The fact that Volkswagen was caught cheating on its emission tests initially seemed to be an issue which would affect the VAG Group alone, but some of us expected it to send a shock-wave through the entire industry. BMW and other manufacturers are currently feeling the pressure coming in from the ruling bodies of the EU, having to accelerate the development of hybrid and electric vehicles at a faster pace than they would’ve preferred. And even though the Bavarians have been quiet up until now, a recent statement from Klaus Frolich, the head of the R&D department in Munich shows the tremendous pressure the engineers are working under right now and who they consider to blame for it.
During the speeches held last week by Frolich and BMW CEO Harald Kruger ahead of the Frankfurt Motor Show the former said “The actions of some have severely compromised the credibility and trustworthiness of our industry. As a result, we now face tighter – and sometimes irrational – approaches to legislation. Around the world, regulations on fuel consumption, emissions and safety are changing faster than ever before.” That’s a definite hint at Volkswagen and their actions, no matter how you look at it.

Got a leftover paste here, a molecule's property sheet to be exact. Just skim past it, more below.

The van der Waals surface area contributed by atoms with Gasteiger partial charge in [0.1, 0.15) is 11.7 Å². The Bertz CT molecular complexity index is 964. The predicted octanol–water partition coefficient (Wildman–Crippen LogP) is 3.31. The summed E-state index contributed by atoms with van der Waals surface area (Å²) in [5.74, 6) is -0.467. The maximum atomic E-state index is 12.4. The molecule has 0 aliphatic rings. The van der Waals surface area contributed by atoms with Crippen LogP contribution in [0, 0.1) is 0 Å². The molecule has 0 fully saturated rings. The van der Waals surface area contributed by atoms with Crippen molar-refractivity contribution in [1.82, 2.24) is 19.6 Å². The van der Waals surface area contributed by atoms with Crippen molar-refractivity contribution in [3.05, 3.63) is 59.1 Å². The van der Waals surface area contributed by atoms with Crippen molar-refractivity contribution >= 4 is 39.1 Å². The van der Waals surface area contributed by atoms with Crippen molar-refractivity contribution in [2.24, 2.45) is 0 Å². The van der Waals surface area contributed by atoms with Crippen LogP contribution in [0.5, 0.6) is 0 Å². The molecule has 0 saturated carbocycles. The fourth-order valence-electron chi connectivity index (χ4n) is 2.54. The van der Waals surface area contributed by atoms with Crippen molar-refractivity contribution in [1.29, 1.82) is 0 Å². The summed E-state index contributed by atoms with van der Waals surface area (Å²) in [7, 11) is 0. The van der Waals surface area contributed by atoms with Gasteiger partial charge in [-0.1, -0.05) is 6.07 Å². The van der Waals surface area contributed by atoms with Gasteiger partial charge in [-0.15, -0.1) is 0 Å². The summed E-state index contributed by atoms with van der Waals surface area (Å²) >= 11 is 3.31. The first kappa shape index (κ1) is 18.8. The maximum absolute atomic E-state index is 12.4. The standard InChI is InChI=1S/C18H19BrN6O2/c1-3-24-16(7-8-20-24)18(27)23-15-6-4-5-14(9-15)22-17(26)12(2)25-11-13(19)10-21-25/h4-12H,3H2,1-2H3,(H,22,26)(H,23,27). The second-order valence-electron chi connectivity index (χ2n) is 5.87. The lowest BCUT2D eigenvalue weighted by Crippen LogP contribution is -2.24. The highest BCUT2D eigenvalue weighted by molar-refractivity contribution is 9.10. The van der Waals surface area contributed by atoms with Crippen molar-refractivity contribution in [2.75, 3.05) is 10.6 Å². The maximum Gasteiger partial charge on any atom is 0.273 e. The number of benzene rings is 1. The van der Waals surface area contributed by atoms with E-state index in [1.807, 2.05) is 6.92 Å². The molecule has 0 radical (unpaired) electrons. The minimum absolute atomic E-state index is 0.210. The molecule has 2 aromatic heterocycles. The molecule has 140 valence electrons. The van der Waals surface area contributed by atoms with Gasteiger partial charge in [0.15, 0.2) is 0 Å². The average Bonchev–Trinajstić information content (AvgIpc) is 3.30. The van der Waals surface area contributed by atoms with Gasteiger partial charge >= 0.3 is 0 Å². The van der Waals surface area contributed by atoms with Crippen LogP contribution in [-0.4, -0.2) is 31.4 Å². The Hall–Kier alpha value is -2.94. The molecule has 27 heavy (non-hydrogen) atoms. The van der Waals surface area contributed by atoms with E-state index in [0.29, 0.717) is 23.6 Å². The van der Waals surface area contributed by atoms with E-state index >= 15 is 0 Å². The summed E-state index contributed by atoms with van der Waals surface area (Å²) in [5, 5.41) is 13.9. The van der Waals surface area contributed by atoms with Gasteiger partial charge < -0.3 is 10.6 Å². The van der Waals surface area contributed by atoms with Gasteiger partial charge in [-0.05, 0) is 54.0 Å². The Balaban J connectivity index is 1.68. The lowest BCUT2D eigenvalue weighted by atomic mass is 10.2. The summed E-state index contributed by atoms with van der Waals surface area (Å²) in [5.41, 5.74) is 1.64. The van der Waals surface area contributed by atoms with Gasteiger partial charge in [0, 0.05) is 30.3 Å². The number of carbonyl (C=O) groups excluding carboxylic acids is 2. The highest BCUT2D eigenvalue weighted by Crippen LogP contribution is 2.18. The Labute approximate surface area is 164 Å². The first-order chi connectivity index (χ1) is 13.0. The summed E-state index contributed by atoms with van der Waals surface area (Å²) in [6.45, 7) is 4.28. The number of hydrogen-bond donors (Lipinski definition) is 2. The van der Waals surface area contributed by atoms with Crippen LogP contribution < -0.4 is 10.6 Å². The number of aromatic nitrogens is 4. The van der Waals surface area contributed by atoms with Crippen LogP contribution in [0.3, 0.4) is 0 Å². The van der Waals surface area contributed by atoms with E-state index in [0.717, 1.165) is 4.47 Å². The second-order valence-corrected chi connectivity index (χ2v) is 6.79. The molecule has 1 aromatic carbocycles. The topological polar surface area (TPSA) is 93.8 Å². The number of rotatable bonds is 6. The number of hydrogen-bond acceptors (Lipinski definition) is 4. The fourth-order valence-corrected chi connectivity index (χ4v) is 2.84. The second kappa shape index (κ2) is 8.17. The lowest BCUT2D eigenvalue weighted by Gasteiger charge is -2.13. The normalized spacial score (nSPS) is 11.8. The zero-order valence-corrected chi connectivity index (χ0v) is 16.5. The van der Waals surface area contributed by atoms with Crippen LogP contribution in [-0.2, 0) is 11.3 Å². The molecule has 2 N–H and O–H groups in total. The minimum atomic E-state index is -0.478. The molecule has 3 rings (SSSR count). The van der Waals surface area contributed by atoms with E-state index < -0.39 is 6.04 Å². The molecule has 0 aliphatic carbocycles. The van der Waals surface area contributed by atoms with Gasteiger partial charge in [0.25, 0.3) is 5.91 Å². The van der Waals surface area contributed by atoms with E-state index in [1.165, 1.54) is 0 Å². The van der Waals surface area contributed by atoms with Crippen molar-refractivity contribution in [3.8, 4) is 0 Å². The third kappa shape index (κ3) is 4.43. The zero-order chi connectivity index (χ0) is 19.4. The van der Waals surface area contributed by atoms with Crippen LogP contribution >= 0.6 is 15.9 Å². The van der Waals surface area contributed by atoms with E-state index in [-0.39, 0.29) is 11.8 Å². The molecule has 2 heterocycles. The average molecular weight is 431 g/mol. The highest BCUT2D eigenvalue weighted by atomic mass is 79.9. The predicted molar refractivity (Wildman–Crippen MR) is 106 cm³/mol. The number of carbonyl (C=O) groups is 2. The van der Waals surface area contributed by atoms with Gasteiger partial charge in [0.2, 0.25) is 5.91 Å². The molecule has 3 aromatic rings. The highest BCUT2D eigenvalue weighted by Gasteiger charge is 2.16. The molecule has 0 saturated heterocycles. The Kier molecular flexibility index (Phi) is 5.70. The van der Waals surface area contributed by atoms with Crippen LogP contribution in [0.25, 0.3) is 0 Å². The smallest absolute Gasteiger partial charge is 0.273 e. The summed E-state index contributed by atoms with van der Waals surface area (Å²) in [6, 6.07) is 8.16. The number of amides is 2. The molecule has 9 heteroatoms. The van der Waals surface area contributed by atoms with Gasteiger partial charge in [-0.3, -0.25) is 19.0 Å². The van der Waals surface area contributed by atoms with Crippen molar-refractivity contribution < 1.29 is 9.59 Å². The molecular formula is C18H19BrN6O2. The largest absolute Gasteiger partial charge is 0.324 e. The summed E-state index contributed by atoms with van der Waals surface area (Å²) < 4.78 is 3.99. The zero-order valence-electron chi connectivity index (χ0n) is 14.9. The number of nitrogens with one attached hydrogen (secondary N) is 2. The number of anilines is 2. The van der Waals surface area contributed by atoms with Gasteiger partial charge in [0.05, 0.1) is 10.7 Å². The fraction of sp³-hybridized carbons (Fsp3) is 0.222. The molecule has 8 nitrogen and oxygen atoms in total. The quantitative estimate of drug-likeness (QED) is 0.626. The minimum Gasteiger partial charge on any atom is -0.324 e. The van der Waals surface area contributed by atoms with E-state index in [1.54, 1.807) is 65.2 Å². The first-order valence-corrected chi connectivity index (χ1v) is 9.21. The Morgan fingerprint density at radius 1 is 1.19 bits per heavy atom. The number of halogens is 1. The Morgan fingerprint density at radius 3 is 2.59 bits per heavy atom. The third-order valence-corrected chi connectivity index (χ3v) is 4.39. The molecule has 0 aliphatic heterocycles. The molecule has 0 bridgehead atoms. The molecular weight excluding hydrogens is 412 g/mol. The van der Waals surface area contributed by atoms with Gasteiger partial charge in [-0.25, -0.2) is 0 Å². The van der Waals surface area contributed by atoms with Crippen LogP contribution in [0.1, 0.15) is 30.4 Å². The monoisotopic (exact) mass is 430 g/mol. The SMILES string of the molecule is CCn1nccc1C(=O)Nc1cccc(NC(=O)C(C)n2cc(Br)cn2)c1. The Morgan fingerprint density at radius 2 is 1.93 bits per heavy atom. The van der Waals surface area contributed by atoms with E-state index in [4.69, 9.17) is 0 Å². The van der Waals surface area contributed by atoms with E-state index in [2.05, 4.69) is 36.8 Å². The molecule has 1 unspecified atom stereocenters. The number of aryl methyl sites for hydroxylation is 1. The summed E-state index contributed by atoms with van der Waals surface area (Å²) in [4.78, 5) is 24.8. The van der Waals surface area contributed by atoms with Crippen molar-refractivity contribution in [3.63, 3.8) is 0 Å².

Even so, the man was quick to point out a couple of facts about the efforts BMW has put into cutting CO2 levels for over 20 years now, the company starting to infuse EfficientDynamics technology into its cars from the end of the 1990s. “We were the only ones to deliver on the voluntary agreement on CO2 emissions – since 1995, we have cut our average fleet emissions by over 40 percent” he said. “And when it comes to cutting emissions, we don’t just follow the letter of the law. We deliver on its principles. Independent tests show that our emissions are the lowest. And we use superior technologies to our competitors,” Frolich added.
And indeed, independent test confirm that BMW has the lowest emissions of the German manufacturers, followed by Mercedes-Benz. Even so, the Dieselgate scandal still affected the Germans directly, for example when a magazine in Germany published a story, claiming that the Bavarian brand also manipulated tests. Even though it turned out to be fake, the article prompted a drop in shares for the BMW Group that cost them several millions in a matter of days.